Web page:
Sunday’s (Oct. 30) Mexico City Grand Prix became Max Verstappen‘s second coronation in a month, with the 2022 Formula 1 champion breaking one of the more impressive records in this series.
The Dutchman won his 14th race of the year, the most in a season in the history of F1. In fact, only 23 drivers all-time have won more Grand Prix in their careers, let alone in one year. With two races remaining, the drivers’ and constructors’ championships are all locked up, meaning the sky is the limit for Verstappen to go all-out to increase the mark.
The word of the day in Mexico was estrategia. The only rivals Red Bull had in the race were both Mercedes, who started on the medium compound tires as opposed to Red Bull’s softs. Both implemented a one-stop strategy, but Mercedes chose to go on the hard tire compound while Red Bull went with the mediums. The Mercedes call did not work although Lewis Hamilton was able to finish second in the race. Teammate George Russell, falling behind him, was only able to manage fourth.
“An incredible result,” Verstappen said in the podium interview with F1 Media. “The pace of the car was really nice. We had to look after our tires, because there was a very long stint on the medium. We made it work.”
Sergio Perez split the silver arrows and took a popular third in his home race, with so many in the crowd chanting his “Checo” nickname throughout the entire weekend. Carlos Sainz took a pedestrian sixth-place result with Ferrari teammate Charles Leclerc behind him in seventh.
On lap 51, Daniel Riccardo was fighting with Yuki Tsunoda down into turn 6 when the McLaren got sent into the AlphaTauri. Tsunoda had the corner, but Ricciardo saw a gap that Tsunoda quickly closed and knocked the Japanese driver off track. Tsunoda would make it to the pit lane, but had to retire the car due to terminal damage. Ricciardo was given a 10-second penalty by the stewards for causing a collision.
Riccardo then made a rally in the closing laps on his fresh soft tires, driving by the Alpines, his teammate Lando Norris, and Valtteri Bottas to take seventh. Then, he built up a 12-second gap on Esteban Ocon in eighth to negate the 10-second penalty. Norris finished ninth and Bottas ended up 10th.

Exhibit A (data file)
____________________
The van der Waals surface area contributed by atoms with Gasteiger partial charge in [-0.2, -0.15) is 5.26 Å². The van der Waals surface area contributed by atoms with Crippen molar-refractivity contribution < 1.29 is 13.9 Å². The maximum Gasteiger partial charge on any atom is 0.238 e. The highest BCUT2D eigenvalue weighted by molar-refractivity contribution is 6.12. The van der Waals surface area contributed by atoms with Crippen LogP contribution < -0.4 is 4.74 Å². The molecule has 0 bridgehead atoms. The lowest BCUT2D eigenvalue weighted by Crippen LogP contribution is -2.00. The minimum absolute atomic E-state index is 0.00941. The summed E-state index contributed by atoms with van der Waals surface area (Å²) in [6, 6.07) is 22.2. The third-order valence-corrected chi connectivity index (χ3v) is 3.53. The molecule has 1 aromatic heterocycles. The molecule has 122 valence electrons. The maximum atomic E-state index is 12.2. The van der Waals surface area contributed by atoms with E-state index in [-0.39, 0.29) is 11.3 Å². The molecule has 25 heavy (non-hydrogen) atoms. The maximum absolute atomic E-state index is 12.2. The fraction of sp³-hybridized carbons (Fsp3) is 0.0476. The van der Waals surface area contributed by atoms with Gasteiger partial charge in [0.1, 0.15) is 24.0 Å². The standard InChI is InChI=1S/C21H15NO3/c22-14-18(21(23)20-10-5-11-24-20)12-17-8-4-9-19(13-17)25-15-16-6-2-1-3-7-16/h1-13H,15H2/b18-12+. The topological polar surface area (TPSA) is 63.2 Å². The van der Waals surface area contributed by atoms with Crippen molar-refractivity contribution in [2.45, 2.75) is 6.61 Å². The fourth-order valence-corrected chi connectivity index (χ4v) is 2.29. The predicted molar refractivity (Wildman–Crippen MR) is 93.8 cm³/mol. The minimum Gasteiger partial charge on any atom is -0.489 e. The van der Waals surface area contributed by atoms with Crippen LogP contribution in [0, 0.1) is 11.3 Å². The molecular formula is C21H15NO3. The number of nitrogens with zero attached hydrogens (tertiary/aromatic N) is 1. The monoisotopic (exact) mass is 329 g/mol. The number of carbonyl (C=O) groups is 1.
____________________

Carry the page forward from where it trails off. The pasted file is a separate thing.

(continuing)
On lap 65, Fernando Alonso had the lone engine failure of the race, with his Alpine stranded in the turn 2 run-off area. This incident caused the lone virtual safety car in the race, coming so late in the event that it didn’t really play much of a factor outside of costing Alonso a potential top-eight finish.
There were no other serious incidents in the race.
The world constructors’ championship continues to be close outside of the very top and the very bottom. Mercedes has now cut the gap to Ferrari for second by just 40 points, which could be a serious issue for the prancing horse if they have a couple more retirements and are slower once again in these last two races.
McLaren turned a day where it seemed like they would lose points to Alpine into closing up to seven behind the French outfit, thanks in large part to Riccardo’s drive and Alonso’s retirement.
Alfa Romeo, after hitting a very long skid, finally got Bottas a point, and are now four ahead of Aston Martin after the green machines struggled all weekend in the thin Mexico City air.
Finally, with neither outfit scoring points today, Haas continues to lead AlphaTauri by just a point for eighth in the standings.
The penultimate race of the 2022 F1 season will come in two weeks time, as F1 once again returns to Sao Paulo, Brazil. It’s the follow-up to last year’s incredible event, in which Hamilton made one of the most dramatic comebacks in history from 15th on the grid to the top step of the podium.
And once again, the event will be a Sprint weekend, with qualifying occurring on Friday (Nov. 11) afternoon and the Sprint beginning late Saturday (Nov. 12) afternoon. After that, lights out for the 2022 Brazilian Grand Prix will come on Nov. 13, 1:00 p.m. EST, with coverage provided by Sky Sports and broadcasted on the main ESPN network.
About the author
Michael has watched NASCAR for 20 years and regularly covered the sport from 2013-2021. He moved on to Formula 1, IndyCar, and SRX coverage for the site, while still putting a toe in the water from time-to-time back into the NASCAR pool.
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